Examining the Levels of State Behavior

Professionals studying international relations often determine the level at which they will analyze a state’s behavior:

  • System Level Analysis: System level analysis looks at the international system; more specifically, how the international system affects the behavior of nation states, with the key variable being that the international system includes the power of each state rather than being independent of them.
  • State Level Analysis: State level analysis examines how a state’s characteristics determine its foreign policy behavior. This type of analysis often views states as having cultural characteristics based on their religious or social traditions, and their historical legacy, and includes an analysis of economic and geographic factors.
  • Organizational Level Analysis: Organizational level analysis examines how organizations within a state influence the state’s foreign policy behavior. In other words, organizational level analysis views that organizations—not states—make the decisions that create a state’s foreign policy.
  • Individual Level Analysis: Individual level analysis views the leaders of states as being the largest influencers of foreign policy.

Examining the Theories of International Relations

The study of international relations involves theoretical approaches based on solid evidence. Theories of international relations are essentially a set of ideas aimed at explaining how the international system works.

The two, major theories of international relations are realism and liberalism:

Realism

Realism focuses on the notion that states work to increase their own power relative to other states. The theory of realism states that the only certainty in the world is power; therefore, a powerful state—via military power (the most important and reliable form of power)—will always be able to outlast its weaker competitors. Self-preservation is a major theme in realism, as states must always seek power to protect themselves.

In realism, the international system drives states to use military force. Although leaders may be moral, they must not let morality guide their foreign policy. Furthermore, realism recognizes that international organizations and law have no power and force, and that their existence relies solely on being recognized and accepted by select states.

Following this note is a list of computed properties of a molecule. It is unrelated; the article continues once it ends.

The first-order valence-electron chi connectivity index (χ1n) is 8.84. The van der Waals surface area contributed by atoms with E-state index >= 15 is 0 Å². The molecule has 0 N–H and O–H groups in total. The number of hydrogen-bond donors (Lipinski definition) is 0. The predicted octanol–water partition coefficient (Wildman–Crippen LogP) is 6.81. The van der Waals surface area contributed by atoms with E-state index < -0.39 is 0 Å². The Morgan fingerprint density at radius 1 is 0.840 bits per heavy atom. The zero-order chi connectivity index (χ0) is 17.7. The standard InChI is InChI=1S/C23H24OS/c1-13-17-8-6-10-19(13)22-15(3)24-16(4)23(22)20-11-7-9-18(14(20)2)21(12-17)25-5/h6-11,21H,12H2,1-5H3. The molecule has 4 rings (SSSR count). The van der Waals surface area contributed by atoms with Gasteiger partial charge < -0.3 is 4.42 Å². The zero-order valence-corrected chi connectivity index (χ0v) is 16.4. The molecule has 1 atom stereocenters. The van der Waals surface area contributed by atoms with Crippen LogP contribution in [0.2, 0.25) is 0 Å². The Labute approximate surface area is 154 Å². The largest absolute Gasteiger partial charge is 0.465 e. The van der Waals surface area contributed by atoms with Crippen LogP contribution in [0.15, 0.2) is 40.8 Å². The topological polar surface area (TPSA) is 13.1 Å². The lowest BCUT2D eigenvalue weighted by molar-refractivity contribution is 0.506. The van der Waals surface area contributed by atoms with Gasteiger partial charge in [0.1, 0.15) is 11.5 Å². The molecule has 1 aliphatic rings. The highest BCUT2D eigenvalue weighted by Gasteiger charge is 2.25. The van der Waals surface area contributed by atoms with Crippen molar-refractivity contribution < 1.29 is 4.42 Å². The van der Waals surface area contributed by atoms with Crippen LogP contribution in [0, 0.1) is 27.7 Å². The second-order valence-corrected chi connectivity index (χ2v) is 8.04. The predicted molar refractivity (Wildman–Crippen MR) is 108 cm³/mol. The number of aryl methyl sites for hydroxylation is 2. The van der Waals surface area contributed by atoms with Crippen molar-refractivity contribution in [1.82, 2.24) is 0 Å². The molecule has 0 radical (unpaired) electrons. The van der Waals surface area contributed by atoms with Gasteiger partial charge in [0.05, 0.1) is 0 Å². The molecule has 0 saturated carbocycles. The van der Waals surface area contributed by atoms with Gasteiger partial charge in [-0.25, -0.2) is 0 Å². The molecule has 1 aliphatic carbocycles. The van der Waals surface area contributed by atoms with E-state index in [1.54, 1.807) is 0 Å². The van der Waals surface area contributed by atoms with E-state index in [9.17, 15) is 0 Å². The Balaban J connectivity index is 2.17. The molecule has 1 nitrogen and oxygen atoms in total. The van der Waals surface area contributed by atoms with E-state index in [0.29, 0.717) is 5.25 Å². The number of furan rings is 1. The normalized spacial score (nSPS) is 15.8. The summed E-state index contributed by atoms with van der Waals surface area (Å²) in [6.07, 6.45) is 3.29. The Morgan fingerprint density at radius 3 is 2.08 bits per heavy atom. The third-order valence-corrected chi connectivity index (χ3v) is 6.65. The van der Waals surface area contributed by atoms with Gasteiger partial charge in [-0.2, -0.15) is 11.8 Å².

Liberalism (Idealism)

Liberalism recognizes that states share broad ties, thus making it difficult to define singular independent national interests. The theory of liberalism in international relations therefore involves the decreased use of military power. The theory of liberalism saw its first strong post-WWII emergence in the 1970s as increasing globalization, communications technology, and international trade made some scholars argue that realism was outdated.

Liberal approaches to the study of international relations, also referred to as theories of complex interdependence, claim that the consequences of military power outweigh the benefits and that international cooperation is in the interest of every state. It also claims that exercising economic power over military power has proven more effective.

Although the liberal theory of international relations was dominant following World War I while President Woodrow Wilson promoted the League of Nations and many treaties abolishing war, realism came back into prominence in the Second World War and continued throughout the Cold War.

If you enjoy learning about the many countries of the world, their relationships, and the theories that undergird them, then you should consider studying international relations. This curriculum at most colleges and universities focuses on classes that teach students about the relationships of the world’s various countries. If ambiguity in your coursework is not for you, then yes, international relations may be a hard major for you.